Here’s an early Christmas event that’s fun, free and an invitation to spread holiday cheer to children. Gather the family and head downtown for “Santa Meets Sousa,” a Marine Corps Band concert at 7 p.m. Friday, Dec. 11, at the Saenger Theatre, 1111 Canal St.

Reserved-seating tickets will be available beginning at 10 a.m. the day of the concert at the Saenger box office. Doors will open at 5 p.m., and Marines will be in the lobby to collect new, unwrapped toys for their annual Toys for Tots drive.

“The donations are greatly appreciated,” said Chief Warrant Officer Michael J. Smith, officer in charge and principal conductor of the band. “The toys will help less fortunate children in the New Orleans area have a brighter Christmas.”

The concert features the music of John Philip Sousa, an American composer known for his military and patriotic marches. Sousa, who lived from 1854 to 1932, was a member of the Marine band and served as its director for 12 years.

“Sousa didn’t write any Christmas music, but we are doing a medley as if he had,” Smith said. The concert is a 1½ hour holiday production “that will fly by with something everyone will find special,” he said.

The variety show of characters and music will be performed by the 50-member Marine Corps band, including a wind, jazz and New Orleans-style brass band. The Saenger partnered with Chevron and the Marine Forces Reserve to bring the annual concert to the famed Canal Street venue.

“The concert is our gift,” Smith said. “And in return, people can bring unwrapped gifts for kids. Everybody will win that night.”

For information about USMC Toys for Tots of New Orleans, including toy drop sites, and how to request toys, visit new-orleans-la.toysfortots.org.

‘Nutcracker’ tradition

It took two years to recover from the devastation of Hurricane Katrina, but in December 2007, the students of Lelia Haller Ballet Classique took the stage to perform their rendition of Tchaikovsky’s “Nutcracker,” which Haller first presented in the 1950s.

The performance has grown in size and splendor over the years, leading to the creation of the non-profit organization Ballet Louisiane, with a mission to better serve the community by spreading the joy of dance each holiday season.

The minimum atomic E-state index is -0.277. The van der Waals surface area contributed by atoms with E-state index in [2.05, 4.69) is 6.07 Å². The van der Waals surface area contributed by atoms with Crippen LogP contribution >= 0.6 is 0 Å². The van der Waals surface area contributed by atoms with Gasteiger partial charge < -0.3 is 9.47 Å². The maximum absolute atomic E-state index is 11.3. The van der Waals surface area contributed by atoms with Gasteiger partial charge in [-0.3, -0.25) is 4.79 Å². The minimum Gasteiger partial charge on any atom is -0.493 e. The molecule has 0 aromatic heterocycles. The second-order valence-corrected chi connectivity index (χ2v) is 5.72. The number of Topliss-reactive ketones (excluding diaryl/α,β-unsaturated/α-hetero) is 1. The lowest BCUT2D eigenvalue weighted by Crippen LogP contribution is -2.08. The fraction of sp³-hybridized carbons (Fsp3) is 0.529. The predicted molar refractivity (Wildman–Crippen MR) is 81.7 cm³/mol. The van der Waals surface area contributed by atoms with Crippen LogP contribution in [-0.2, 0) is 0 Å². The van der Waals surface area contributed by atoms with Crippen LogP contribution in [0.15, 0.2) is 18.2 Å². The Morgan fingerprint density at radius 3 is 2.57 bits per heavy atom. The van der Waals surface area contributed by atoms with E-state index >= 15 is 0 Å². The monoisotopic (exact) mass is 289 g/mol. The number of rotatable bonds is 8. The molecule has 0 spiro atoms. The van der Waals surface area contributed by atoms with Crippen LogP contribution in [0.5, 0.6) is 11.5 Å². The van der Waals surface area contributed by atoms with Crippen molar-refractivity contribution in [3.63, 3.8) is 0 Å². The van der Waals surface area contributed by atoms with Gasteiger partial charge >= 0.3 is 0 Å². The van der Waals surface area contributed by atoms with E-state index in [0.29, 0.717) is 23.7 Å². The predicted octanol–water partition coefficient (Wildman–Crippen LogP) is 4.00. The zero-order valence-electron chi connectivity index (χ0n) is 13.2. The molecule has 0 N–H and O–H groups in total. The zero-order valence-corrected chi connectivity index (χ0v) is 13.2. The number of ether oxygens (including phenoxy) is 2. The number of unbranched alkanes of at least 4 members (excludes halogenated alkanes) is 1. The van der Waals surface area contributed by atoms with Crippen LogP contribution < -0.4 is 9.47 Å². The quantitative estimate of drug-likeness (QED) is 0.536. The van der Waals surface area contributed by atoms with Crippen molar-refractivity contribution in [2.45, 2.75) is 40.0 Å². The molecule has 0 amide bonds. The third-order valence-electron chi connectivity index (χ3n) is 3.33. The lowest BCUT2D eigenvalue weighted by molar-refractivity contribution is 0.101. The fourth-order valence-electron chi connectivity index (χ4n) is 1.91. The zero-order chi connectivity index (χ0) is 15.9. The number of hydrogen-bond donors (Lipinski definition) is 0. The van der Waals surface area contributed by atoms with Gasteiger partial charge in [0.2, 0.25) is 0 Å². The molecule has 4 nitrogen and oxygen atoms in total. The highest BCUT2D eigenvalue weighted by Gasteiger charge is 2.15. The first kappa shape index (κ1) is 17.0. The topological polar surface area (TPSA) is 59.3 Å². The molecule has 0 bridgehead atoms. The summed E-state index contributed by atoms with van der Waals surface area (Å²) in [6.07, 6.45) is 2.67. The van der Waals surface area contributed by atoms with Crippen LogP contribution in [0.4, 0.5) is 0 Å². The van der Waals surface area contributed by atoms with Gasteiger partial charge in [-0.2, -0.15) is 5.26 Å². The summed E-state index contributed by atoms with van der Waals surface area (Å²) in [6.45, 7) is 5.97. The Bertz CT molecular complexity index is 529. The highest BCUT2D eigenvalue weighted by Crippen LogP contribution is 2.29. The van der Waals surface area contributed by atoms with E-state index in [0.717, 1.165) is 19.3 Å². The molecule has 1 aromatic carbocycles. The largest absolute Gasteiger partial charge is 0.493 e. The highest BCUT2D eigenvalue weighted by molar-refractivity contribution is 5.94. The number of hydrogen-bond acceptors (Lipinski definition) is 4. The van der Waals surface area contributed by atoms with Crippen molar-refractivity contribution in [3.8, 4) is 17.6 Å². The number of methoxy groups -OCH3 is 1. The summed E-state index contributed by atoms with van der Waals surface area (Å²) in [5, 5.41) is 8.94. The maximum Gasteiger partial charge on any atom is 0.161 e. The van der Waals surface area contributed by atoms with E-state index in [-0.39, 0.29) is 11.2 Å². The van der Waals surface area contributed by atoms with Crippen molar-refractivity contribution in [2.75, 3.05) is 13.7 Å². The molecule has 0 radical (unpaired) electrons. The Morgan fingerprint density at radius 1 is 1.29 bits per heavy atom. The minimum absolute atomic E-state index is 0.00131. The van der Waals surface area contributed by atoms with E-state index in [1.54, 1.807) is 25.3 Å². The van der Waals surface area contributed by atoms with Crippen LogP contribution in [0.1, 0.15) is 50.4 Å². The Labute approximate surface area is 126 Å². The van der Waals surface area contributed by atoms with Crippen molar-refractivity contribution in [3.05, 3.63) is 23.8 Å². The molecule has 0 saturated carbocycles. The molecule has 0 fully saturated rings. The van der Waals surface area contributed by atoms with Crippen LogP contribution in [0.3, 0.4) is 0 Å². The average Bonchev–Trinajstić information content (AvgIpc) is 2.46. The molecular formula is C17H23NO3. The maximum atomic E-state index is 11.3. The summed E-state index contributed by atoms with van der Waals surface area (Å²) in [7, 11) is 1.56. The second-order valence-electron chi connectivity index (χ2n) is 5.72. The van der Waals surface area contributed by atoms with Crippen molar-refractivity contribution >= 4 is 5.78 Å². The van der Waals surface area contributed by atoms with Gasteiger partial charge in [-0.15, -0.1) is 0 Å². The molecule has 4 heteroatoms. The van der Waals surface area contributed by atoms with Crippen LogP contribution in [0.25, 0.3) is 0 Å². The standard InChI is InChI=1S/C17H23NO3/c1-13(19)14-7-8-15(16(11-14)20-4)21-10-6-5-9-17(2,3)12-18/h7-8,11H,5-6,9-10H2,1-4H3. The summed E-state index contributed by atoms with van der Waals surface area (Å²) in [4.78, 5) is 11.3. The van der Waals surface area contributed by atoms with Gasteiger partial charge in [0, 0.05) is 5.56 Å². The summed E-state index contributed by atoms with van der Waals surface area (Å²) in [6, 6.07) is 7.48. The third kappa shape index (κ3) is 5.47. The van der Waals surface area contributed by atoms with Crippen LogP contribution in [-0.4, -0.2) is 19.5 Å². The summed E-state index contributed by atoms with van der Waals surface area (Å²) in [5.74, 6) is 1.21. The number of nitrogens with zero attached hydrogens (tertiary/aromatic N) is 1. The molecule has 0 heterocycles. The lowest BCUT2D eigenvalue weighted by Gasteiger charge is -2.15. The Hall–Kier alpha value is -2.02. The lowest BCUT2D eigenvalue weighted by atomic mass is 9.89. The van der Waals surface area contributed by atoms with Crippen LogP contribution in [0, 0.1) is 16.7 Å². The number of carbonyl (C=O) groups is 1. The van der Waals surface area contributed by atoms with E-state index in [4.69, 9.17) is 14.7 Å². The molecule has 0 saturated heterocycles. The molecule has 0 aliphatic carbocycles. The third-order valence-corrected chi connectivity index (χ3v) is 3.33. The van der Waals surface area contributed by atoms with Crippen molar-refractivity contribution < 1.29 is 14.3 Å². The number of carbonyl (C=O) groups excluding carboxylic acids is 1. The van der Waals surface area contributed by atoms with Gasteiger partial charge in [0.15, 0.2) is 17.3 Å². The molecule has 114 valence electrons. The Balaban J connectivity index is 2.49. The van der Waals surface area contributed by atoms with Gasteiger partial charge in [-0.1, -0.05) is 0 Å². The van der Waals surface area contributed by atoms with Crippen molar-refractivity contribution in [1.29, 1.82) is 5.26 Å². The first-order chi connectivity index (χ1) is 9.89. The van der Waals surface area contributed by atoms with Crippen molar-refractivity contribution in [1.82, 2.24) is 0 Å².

Ballet Louisiane will present “The Nutcracker” at 7:30 p.m. Friday, Dec. 11, and at 2:30 p.m. Saturday, Dec. 12, at the Jesuit High School auditorium, 4133 Banks St.

The production will include performances by Kimberly Matulich-Beck (Sugar Plum Fairy), Diogo de Lima (Cavalier), Sophia Shahlaei (Clara), Scott Sauber (Nutcracker), Edward R. Cox (Drosselmeier), Lara Grice (Mother Ginger) and Cheryl O’Sullivan (Russian variation).

Tickets are $20 for adults and $10 for children 11 and younger, and can be purchased online at lhballet.com; at the Ballet Classique studio, 4916 Canal St.; at the gift shop at East Jefferson General Hospital; and before the performance. For information call (504) 482-0038.

St. Lucy veneration

A relic of St. Lucy, a Christian martyr from Sicily known as the protector of sight and patron saint of those suffering eye afflictions, will be offered for veneration following a Mass at 4 p.m. Saturday, Dec. 12, at St. John the Baptist Catholic Church, 1139 Oretha Castle Haley Blvd.

People of all faiths are welcome, said Mae Webb, president of the St. Lucy Society. This is the 88th annual St. Lucy Mass at the church, known for its golden steeple and stained-glass windows. About 200 people are expected to attend, and The Rev. Randy P. Roux will celebrate the Mass.

According to medieval history, St. Lucy’s eyes were gouged out before she was executed in 304 A.D. Her feast day is Dec. 13. A statue of the saint stands in the vestibule of St. John the Baptist Church, where a reception will take place after the veneration.

Webb, 83, said the St. Lucy Society was started many years ago by a “group of Sicilian ladies.” Three generations of her family have been members, she said, and her nephew keeps the relic safely contained in a gold and glass case.

The veneration service includes a song honoring St. Lucy that is “very, very touching,” Webb said.

Lynne Jensen writes about New Orleans community events and people. Contact her at jensencolumn@gmail.com.